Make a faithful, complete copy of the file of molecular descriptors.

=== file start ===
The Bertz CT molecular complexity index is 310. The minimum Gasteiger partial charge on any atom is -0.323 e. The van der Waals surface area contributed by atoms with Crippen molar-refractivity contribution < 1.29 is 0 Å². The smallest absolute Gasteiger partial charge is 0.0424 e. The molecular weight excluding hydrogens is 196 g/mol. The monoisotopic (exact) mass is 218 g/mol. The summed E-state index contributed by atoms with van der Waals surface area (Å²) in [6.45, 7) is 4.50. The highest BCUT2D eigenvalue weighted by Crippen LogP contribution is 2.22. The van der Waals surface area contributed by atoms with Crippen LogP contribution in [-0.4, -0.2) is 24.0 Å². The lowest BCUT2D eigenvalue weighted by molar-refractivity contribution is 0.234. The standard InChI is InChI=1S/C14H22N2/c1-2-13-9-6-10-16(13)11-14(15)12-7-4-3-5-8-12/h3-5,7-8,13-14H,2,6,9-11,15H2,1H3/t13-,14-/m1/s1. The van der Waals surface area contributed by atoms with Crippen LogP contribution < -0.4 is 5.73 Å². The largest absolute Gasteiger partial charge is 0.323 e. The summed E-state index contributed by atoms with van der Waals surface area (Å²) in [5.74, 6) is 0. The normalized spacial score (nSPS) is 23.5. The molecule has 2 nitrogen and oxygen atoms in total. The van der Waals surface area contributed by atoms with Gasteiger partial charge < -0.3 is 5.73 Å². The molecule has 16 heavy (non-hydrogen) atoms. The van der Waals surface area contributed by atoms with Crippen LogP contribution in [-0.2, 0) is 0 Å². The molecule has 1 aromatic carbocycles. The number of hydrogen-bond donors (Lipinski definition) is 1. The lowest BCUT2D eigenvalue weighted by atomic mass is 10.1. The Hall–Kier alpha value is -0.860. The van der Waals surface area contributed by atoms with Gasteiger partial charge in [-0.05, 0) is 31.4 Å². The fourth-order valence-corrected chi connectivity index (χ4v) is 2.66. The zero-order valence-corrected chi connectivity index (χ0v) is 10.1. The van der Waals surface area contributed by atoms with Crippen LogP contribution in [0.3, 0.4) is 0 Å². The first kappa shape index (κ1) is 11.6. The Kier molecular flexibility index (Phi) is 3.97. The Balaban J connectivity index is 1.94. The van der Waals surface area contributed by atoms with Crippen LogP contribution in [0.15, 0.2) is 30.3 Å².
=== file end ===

The Bertz CT molecular complexity index is 310. The minimum Gasteiger partial charge on any atom is -0.323 e. The van der Waals surface area contributed by atoms with Crippen molar-refractivity contribution < 1.29 is 0 Å². The smallest absolute Gasteiger partial charge is 0.0424 e. The molecular weight excluding hydrogens is 196 g/mol. The monoisotopic (exact) mass is 218 g/mol. The summed E-state index contributed by atoms with van der Waals surface area (Å²) in [6.45, 7) is 4.50. The highest BCUT2D eigenvalue weighted by Crippen LogP contribution is 2.22. The van der Waals surface area contributed by atoms with Crippen LogP contribution in [-0.4, -0.2) is 24.0 Å². The lowest BCUT2D eigenvalue weighted by molar-refractivity contribution is 0.234. The standard InChI is InChI=1S/C14H22N2/c1-2-13-9-6-10-16(13)11-14(15)12-7-4-3-5-8-12/h3-5,7-8,13-14H,2,6,9-11,15H2,1H3/t13-,14-/m1/s1. The van der Waals surface area contributed by atoms with Crippen LogP contribution < -0.4 is 5.73 Å². The largest absolute Gasteiger partial charge is 0.323 e. The summed E-state index contributed by atoms with van der Waals surface area (Å²) in [5.74, 6) is 0. The normalized spacial score (nSPS) is 23.5. The molecule has 2 nitrogen and oxygen atoms in total. The van der Waals surface area contributed by atoms with Gasteiger partial charge < -0.3 is 5.73 Å². The molecule has 16 heavy (non-hydrogen) atoms. The van der Waals surface area contributed by atoms with Crippen LogP contribution in [-0.2, 0) is 0 Å². The molecule has 1 aromatic carbocycles. The number of hydrogen-bond donors (Lipinski definition) is 1. The lowest BCUT2D eigenvalue weighted by atomic mass is 10.1. The Hall–Kier alpha value is -0.860. The van der Waals surface area contributed by atoms with Gasteiger partial charge in [-0.05, 0) is 31.4 Å². The fourth-order valence-corrected chi connectivity index (χ4v) is 2.66. The zero-order valence-corrected chi connectivity index (χ0v) is 10.1. The van der Waals surface area contributed by atoms with Crippen LogP contribution in [0.3, 0.4) is 0 Å². The first kappa shape index (κ1) is 11.6. The Kier molecular flexibility index (Phi) is 3.97. The Balaban J connectivity index is 1.94. The van der Waals surface area contributed by atoms with Crippen LogP contribution in [0.15, 0.2) is 30.3 Å².